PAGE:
In 2004, high-visibility yellow "optic" covering, long-used for restricted flight balls in co-ed recreational leagues, became standard for competitive play. Yellow is the color of official NCAA and NAIA softballs. Yellow softballs are fast becoming the standard for all levels of play for girls' and women's play in particular. White balls are also allowed, but are much more common in slow pitch than in fast pitch.
In Chicago, where softball was invented, it remains traditional to play with a ball 16 inches (41 centimeters) in circumference. The fielders do not wear gloves or mitts. A 16" softball when new is rough and hard, with hand and finger injuries to fielders frequent if they do not "give" when receiving a ball, but the ball "breaks in" slightly during a game and continues to soften over time with continued play. A well-broken-in ball is called a mush ball and is favoured for informal "pick-up" games and when playing in limited space, such as a city street (because the ball does not go as far). A 16-inch ball is also used for wheelchair softball.
The bat used by the batter can be made of wood, aluminum, or composite materials such as carbon fiber. Sizes may vary but they may be no more than 34 inches (86 cm) long, 6.0 inches (6 cm) in diameter, or 38 oz. (1.2 kilograms) in mass. The standard bat barrel diameter for both slowpitch and fastpitch softball is 21⁄4 inches. Many players prefer a smaller barrel, which reduces mass and allows higher swing speed. Although there are a variety of bats used, there are several that are banned due to performance enhancement. These bats are determined to be illegal by the Amateur Softball Association of America. Several bats are banned because of the harm it may place upon other teams and or give them an unfair advantage. For example, with a thinner wall, players are able to swing the bat faster, which allows the ball to go faster, harder, and further. Major League Softball, played at Recreational Parks, include a variety of teams; Men's, Women's, Co-Ed. Each League has its own specific regulations with bats, but most must be approved by the Amateur Softball Association. Many bats may be "doctored" in a sense that they are end loaded, shaved and or painted. End Loading of a cap refers to the addition of weight manually placed at the end of the barrel to distribute more weight at the tip. Shaving bats require machine use in order to remove the inner walls of the bat to improve elasticity. Lastly, painting bats is done because competitors purchase "illegal" bats that are dangerous and hazardous to the opposing team. These three "doctored" and "juiced" techniques are banned from Leagues, but are still done today.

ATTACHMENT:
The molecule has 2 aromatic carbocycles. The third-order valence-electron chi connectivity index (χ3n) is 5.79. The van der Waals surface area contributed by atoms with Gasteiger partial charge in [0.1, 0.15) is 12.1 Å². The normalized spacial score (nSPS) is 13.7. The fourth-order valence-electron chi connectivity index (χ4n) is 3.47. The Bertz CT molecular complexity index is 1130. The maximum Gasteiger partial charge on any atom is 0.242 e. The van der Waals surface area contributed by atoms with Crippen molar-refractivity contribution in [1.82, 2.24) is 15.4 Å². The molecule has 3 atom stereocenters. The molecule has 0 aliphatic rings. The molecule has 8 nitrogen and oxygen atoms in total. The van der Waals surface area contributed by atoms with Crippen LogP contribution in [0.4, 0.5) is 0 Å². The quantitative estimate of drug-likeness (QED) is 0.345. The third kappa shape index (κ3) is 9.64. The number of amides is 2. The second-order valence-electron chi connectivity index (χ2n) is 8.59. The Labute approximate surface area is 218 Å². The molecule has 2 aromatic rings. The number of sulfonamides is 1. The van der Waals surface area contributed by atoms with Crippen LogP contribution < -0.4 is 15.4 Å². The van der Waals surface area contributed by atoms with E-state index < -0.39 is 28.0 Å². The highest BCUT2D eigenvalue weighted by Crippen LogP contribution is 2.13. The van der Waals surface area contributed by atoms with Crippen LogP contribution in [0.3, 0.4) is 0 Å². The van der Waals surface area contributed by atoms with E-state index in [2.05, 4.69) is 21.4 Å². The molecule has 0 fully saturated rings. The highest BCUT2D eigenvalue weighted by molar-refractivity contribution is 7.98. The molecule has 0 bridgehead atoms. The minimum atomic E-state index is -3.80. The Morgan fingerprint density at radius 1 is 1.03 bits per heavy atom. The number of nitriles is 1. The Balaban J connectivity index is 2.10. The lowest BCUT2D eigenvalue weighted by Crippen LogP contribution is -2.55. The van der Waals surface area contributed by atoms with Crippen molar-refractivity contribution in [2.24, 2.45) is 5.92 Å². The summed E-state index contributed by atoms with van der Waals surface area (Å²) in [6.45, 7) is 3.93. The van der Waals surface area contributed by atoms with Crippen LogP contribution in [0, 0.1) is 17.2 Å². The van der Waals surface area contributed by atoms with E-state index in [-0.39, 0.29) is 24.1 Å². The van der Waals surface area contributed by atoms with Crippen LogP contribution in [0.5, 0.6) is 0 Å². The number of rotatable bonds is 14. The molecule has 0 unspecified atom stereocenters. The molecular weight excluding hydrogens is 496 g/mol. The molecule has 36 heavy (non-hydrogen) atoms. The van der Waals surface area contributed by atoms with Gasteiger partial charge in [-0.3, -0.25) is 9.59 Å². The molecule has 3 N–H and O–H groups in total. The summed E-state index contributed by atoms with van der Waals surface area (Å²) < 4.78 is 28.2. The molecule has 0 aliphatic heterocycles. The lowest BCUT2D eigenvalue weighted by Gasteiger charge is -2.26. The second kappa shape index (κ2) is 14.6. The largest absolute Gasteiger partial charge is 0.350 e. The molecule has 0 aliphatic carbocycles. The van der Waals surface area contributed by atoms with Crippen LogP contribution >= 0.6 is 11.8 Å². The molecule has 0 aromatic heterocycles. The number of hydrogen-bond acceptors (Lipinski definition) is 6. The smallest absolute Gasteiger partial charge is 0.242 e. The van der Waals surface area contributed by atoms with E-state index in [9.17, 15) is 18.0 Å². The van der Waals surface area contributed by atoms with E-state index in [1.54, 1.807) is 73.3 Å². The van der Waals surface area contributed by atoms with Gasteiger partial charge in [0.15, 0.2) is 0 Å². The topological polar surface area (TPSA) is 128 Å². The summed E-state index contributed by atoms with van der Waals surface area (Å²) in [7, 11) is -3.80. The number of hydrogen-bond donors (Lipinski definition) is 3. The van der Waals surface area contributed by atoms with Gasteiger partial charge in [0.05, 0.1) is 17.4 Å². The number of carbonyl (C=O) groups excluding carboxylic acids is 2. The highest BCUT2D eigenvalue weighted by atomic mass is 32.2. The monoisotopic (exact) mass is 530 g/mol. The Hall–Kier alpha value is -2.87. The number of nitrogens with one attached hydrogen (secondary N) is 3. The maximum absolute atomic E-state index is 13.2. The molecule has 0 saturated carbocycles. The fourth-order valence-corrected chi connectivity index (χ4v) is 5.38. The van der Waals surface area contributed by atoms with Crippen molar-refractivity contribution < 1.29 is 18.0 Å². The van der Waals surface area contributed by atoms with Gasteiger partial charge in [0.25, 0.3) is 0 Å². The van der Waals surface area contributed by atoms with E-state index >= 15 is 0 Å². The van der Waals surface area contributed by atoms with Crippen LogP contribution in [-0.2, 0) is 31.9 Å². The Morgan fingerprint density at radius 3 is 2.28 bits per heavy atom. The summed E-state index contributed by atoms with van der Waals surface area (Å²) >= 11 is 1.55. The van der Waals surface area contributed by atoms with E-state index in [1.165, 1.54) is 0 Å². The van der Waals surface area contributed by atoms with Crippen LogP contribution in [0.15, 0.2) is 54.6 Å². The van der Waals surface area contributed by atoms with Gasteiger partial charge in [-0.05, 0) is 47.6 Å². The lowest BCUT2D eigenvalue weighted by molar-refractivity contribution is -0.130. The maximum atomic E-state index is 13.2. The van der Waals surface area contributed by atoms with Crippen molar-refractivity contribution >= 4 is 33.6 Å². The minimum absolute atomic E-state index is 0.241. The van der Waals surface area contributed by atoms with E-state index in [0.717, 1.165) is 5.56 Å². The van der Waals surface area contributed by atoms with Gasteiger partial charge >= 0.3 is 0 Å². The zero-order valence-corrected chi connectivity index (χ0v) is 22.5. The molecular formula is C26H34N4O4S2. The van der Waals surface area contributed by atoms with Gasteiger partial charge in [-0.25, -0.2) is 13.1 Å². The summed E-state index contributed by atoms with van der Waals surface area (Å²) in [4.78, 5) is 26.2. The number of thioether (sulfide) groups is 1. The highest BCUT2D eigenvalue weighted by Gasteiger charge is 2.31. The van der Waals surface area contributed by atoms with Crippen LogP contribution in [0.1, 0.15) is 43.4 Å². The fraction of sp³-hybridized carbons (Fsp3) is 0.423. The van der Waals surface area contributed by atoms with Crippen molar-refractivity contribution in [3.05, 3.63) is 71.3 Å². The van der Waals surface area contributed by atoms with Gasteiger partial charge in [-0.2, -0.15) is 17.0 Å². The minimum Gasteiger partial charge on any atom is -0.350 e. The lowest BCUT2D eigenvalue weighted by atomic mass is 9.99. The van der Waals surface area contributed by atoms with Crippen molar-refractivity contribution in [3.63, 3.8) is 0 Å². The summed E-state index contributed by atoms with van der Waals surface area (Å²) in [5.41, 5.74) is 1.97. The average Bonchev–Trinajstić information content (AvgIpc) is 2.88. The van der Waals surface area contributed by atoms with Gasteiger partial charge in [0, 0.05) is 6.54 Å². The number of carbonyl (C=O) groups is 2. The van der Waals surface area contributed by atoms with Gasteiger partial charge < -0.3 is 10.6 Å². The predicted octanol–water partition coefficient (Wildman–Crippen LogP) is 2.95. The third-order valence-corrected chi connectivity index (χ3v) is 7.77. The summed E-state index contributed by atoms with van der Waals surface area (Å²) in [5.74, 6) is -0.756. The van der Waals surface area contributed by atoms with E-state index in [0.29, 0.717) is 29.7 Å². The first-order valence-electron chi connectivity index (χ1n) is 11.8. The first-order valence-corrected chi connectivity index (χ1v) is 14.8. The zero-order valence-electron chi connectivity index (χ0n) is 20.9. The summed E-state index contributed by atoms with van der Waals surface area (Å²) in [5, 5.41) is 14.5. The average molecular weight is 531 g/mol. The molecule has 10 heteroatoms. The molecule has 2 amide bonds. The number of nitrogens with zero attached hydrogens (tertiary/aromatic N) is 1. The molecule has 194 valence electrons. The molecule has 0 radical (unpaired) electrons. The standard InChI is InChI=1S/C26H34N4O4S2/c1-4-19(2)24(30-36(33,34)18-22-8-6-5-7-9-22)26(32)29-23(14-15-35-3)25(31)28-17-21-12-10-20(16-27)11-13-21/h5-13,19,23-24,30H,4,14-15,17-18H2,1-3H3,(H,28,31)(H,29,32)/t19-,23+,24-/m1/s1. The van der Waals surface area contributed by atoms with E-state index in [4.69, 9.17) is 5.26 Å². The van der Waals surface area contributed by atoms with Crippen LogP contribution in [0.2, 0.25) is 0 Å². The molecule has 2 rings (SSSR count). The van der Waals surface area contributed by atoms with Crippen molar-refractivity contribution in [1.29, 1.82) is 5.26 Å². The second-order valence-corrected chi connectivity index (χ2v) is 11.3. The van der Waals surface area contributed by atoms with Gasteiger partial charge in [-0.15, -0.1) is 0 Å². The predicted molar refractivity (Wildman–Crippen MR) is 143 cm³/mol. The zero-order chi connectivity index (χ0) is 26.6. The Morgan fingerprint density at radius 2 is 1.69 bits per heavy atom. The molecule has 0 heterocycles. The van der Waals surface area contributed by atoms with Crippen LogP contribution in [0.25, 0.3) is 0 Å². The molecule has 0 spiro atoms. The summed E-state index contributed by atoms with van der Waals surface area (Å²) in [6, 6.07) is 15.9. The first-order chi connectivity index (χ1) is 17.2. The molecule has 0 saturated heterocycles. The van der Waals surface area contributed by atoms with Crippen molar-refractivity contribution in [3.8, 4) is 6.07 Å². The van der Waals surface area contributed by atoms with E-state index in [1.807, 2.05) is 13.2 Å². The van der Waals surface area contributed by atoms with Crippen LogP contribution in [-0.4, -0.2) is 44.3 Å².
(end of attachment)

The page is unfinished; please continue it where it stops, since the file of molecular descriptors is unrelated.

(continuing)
All defensive players wear fielding gloves, made of leather or similar material. Gloves have webbing between the thumb and forefinger, known as the "pocket". No part of the glove is allowed to be the same color as that of the ball, including that of its seams. Pitchers are also not allowed to have any white on their gloves including the seams. It is up to the umpire's discretion if he or she believes that any coloring on the glove interferes with or hinders the batter from seeing the ball clearly. Gloves used in softball are usually larger than the ones used in baseball. No glove larger than 14" (36 cm) can be used in ASA (American Softball Association) sanctioned play. There are different size gloves for different positions on the field. For example, catchers and 1st baseman have what is called a mitt and the pocket of the mitt is larger than any other glove. A catcher's glove has a lot of extra padding in it and does not have finger holes to put your fingers in. A 1st baseman's glove still has a lot of padding in it, but has finger wholes for them. An outfielder's glove is smaller than the catchers but still large. A normal outfielder's glove ranges from 13 inches to 14 inches. These extra inches gives the outfielders the extra reach to catch a fly ball far away from them. An infielder's glove is typically the smallest glove on the field. They typically range from 11 inches to 13 inches. The point of an infielder's glove being smaller is that way after fielding a ground ball it is quicker to take the ball out of and then throw it where they need to. A pitcher's glove is all about the comfort to them, but it must be large enough to cover the ball. The advantage of it being larger is that way the batter doesn't see the grip on the ball that the pitcher is about to throw to them.